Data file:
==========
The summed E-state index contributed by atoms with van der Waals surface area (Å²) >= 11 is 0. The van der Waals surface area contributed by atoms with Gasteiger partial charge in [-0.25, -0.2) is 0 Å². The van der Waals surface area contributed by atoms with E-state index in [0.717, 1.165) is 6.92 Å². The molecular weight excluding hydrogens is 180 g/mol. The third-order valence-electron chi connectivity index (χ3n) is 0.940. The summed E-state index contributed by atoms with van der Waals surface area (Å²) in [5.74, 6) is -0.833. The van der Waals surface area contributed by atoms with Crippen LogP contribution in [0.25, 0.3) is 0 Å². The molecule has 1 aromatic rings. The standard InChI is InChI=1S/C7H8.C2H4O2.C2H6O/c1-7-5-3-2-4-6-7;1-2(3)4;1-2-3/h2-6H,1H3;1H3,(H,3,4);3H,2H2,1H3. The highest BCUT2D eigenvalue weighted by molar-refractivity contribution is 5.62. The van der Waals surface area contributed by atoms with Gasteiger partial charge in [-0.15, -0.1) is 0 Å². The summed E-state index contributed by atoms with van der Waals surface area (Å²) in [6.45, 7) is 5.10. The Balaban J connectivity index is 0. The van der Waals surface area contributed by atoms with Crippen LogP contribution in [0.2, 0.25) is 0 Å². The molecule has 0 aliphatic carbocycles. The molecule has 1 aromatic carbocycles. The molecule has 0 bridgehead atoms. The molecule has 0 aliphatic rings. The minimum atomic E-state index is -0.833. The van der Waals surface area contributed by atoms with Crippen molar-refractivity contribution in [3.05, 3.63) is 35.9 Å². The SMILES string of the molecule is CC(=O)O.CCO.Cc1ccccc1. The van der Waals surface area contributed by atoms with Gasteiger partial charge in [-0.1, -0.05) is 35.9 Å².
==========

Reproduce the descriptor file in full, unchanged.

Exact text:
The summed E-state index contributed by atoms with van der Waals surface area (Å²) >= 11 is 0. The van der Waals surface area contributed by atoms with Gasteiger partial charge in [-0.25, -0.2) is 0 Å². The van der Waals surface area contributed by atoms with E-state index in [0.717, 1.165) is 6.92 Å². The molecular weight excluding hydrogens is 180 g/mol. The third-order valence-electron chi connectivity index (χ3n) is 0.940. The summed E-state index contributed by atoms with van der Waals surface area (Å²) in [5.74, 6) is -0.833. The van der Waals surface area contributed by atoms with Crippen LogP contribution in [0.25, 0.3) is 0 Å². The molecule has 1 aromatic rings. The standard InChI is InChI=1S/C7H8.C2H4O2.C2H6O/c1-7-5-3-2-4-6-7;1-2(3)4;1-2-3/h2-6H,1H3;1H3,(H,3,4);3H,2H2,1H3. The highest BCUT2D eigenvalue weighted by molar-refractivity contribution is 5.62. The van der Waals surface area contributed by atoms with Gasteiger partial charge in [-0.15, -0.1) is 0 Å². The summed E-state index contributed by atoms with van der Waals surface area (Å²) in [6.45, 7) is 5.10. The Balaban J connectivity index is 0. The van der Waals surface area contributed by atoms with Crippen LogP contribution in [0.2, 0.25) is 0 Å². The molecule has 0 aliphatic carbocycles. The molecule has 1 aromatic carbocycles. The molecule has 0 bridgehead atoms. The molecule has 0 aliphatic rings. The minimum atomic E-state index is -0.833. The van der Waals surface area contributed by atoms with Crippen molar-refractivity contribution in [3.05, 3.63) is 35.9 Å². The SMILES string of the molecule is CC(=O)O.CCO.Cc1ccccc1. The van der Waals surface area contributed by atoms with Gasteiger partial charge in [-0.1, -0.05) is 35.9 Å².